Volunteering in healthcare has had its own health benefits for retiree Rob Olsen.
Over the past six years, he has averaged 12,000 steps a day transporting lab samples and running errands around M Health Fairview Southdale Hospital as part of its STEP Force volunteer program. Recently, he has found a new way to give back – assisting with COVID-19 vaccination clinics for his peers, those 75 and older who are at a higher risk for serious complications from COVID-19.
At Southdale’s vaccination center, Olsen escorted those who just received the vaccine to the observation room and took an optional celebratory photo. Now, at M Health Fairview Clinic – Xerxes, which is closed but currently being used to host vaccination events, he greets newcomers at the door.
In addition to wanting to help his peers, Olsen was initially inspired to volunteer in healthcare after his mother spent the last decade of her life in assisted living. “I went over there daily for the last four or five years, and was trained to help take care of her,” he said.
Now, Olsen is one of over 2,100 community members who responded to M Health Fairview’s request for vaccination clinic volunteers. Over 400 of these applicants completed onboarding and have been able to volunteer in both clinical and non-clinical roles during the past two months. Thanks in large part to this support, M Health Fairview has administered nearly 100,000 doses of the COVID-19 vaccine, more than any other health system in Minnesota.
While the response has been so great that applications for vaccination clinic volunteers are no longer needed, volunteers like Olsen continue to be an integral part of the M Health Fairview team.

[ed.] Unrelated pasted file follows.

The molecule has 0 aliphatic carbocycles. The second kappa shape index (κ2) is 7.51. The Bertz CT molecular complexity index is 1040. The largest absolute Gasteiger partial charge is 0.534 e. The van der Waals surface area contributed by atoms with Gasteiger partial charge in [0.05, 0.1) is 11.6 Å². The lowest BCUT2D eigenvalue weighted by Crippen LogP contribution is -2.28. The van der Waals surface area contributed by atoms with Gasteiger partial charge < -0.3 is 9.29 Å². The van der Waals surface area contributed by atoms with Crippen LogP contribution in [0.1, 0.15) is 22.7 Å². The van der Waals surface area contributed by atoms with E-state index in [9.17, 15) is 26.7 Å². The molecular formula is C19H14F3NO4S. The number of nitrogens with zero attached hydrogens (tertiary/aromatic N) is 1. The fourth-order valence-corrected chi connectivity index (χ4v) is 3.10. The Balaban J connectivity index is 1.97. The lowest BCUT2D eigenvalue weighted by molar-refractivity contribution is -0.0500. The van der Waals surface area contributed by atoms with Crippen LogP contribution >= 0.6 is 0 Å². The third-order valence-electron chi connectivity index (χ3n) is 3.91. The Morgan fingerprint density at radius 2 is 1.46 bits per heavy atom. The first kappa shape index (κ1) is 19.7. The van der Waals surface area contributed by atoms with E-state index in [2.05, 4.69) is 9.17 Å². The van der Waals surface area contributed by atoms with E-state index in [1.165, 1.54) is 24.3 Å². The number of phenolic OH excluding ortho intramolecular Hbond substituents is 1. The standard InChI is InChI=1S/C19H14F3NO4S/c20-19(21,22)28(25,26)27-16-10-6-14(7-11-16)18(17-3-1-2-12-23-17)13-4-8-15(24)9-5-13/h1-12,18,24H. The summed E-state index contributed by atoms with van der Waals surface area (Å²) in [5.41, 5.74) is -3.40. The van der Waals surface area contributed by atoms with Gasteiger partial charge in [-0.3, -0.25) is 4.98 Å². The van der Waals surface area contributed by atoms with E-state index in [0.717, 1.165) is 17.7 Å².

Lisa Nasseff, a longtime peer support group leader and former patient at M Health Fairview St. Joseph’s Campus, also answered a call for volunteers earlier this year. Nasseff was contacted in early January by M Health Fairview with a request for community volunteers to assist at vaccination clinics. She immediately jumped at the opportunity, motivated by the chance to help vaccinate healthcare workers at the beginning of the rollout.
“Those frontline workers are very important to me, as I’ve been helped several times,” she said.
Nasseff struggled with anorexia for over three decades, a perspective she brought to her peer support groups in the St. Joe’s general and geriatric mental health units before the pandemic.
Once it’s safe to do so, Nasseff is eager to return to volunteering in her normal capacity and predicts that the need for her work will only increase due to the past year’s spike in mental health concerns. For now, helping with the vaccine rollout has been a welcome substitute for both Nasseff and the providers who are relying on volunteer support.
“Our volunteers support our commitment to provide exceptional care. As COVID cases continue to drop in our system, we are thrilled to see our volunteers again,” said Heidi Shannon, system director for volunteer services.
As Olsen said, “I live by the rule that kindness costs nothing, and I really feel that volunteering has changed my life. When I walk out of the hospital or clinic, I feel good about the day.”